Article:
Tributes Flow in for Dame Iris; Doyenne of English Letters Dies, Aged 79
Dame Iris Murdoch, the grande dame of English letters, died yesterday, aged 79.
The novelist and philosopher had been suffering from Alzheimer's disease for some years.
Her devoted husband John Bayley, who cared for her in her declining years, was by her side at Vale House, Oxford, when she died at 4pm yesterday.
Dublin-born Dame Iris Murdoch's works were intricate studies of the human condition which never bowed to literary fads.
The Sea, The Sea won the 1978 Booker Prize and The Sacred And Profane Love Machine won a Whitbread Prize in 1974.
She had been a fellow of St Anne's College, Oxford, since 1948, and taught philosophy.
Her published works started with philosophy in Sartre, Romantic Rationalist in 1954 and ended with it in Existentialists And Mystics in 1997.
As well as more than 30 novels, she wrote plays and poetry.
St Anne's College principal Ruth Deech said last night: "She was one of the greatest people ever to be associated with St Anne's, someone quite outstanding as a philosopher and as a writer of novels.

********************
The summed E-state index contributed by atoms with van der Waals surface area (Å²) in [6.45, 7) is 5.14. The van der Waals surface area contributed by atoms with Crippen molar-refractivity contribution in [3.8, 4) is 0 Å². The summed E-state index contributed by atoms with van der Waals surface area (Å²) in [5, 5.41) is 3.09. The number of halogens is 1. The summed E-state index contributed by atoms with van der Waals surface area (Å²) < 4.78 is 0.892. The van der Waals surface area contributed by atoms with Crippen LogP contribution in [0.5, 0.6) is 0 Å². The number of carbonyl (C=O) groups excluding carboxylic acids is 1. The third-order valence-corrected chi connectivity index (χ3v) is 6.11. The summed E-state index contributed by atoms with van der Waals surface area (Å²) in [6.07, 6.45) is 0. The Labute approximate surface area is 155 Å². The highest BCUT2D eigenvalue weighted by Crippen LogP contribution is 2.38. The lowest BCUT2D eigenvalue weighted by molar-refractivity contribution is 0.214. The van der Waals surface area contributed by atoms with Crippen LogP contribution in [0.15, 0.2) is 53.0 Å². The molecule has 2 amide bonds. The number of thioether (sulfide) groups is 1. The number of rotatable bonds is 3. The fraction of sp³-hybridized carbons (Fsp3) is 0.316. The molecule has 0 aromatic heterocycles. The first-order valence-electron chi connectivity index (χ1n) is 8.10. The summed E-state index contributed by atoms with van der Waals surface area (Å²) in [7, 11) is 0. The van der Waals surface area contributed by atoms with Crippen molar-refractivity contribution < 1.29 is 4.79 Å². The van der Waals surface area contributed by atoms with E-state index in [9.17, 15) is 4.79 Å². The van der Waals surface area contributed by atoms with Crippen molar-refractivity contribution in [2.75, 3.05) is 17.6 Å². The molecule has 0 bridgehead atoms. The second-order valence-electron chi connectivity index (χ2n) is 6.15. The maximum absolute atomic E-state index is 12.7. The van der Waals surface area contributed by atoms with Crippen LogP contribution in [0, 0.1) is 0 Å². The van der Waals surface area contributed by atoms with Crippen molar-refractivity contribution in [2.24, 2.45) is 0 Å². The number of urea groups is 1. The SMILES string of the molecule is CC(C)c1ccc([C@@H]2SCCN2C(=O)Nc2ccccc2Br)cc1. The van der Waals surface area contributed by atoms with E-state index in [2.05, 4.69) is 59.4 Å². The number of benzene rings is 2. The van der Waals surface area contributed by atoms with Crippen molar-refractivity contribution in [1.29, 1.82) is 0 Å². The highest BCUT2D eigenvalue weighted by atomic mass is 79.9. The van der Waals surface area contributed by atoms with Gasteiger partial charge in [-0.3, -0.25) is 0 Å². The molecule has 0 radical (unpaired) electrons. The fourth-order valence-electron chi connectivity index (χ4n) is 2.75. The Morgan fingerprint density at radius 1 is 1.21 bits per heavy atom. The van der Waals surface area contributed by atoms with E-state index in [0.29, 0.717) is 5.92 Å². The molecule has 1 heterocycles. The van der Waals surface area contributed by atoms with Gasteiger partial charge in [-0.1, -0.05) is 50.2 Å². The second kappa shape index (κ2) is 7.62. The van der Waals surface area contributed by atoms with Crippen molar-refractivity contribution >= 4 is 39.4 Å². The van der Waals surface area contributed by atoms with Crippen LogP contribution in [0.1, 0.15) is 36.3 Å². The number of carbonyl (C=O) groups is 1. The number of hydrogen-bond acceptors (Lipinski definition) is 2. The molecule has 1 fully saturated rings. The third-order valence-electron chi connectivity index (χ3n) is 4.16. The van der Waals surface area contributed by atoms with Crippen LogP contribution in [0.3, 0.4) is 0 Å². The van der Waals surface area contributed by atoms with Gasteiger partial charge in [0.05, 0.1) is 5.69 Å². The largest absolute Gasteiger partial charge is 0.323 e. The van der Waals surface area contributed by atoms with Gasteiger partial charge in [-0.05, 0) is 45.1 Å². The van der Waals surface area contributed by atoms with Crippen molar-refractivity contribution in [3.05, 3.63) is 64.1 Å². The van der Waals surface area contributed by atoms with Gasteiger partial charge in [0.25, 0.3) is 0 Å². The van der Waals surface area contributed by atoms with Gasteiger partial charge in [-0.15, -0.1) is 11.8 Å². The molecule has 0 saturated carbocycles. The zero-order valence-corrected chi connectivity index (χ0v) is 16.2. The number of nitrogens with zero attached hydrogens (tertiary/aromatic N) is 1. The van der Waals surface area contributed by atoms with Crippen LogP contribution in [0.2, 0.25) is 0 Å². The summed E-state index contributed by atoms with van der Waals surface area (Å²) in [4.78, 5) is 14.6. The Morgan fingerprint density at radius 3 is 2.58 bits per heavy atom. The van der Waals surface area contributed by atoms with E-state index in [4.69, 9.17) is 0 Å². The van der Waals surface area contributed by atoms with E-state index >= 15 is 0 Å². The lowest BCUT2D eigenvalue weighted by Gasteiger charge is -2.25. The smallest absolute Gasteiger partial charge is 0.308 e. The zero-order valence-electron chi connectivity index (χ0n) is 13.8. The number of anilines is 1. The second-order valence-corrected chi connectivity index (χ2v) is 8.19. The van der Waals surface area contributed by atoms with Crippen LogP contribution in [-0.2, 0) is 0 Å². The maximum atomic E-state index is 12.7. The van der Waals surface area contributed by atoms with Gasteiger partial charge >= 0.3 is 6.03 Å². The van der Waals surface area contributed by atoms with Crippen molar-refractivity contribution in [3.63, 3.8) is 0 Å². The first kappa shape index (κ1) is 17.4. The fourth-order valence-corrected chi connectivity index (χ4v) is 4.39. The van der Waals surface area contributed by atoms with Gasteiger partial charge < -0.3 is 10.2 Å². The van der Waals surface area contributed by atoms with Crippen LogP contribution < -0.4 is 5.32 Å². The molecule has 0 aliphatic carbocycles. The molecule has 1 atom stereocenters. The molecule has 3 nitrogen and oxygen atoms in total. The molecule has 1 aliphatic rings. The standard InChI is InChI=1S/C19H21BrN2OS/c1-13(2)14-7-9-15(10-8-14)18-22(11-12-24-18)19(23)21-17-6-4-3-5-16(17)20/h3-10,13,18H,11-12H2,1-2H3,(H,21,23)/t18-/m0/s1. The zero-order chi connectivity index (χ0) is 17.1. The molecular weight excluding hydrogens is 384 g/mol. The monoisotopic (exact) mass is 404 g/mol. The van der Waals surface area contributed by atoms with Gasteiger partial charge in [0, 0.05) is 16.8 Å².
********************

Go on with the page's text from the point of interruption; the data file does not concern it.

"I think her work immeasurably improved the canon of great English works of literature and philosophy.
John Bayley's account of his wife's illness and their life together, Iris; A Memoir of Iris Murdoch, was published last year.
Mr Harry Cayton, chief executive of the Alzheimer's Disease Society, said: "The simplest thing I can say is that it's quite remarkable somebody who lived the life of the mind has died of Alzheimer's, a disease that really is the greatest challenge to the mind.
"She was an intellectual giant, both as a philosopher and as a novelist.
"I would also have to pay tribute to her husband, John Bayley, who I think has been a superb carer and has been wonderfully honest in revealing the way in which he supported Iris.
AS Byatt, who won the Booker Prize in 1990 for her novel Possession, said: "I feel that something in my life, that was the most important thing in my literary life, has ended. …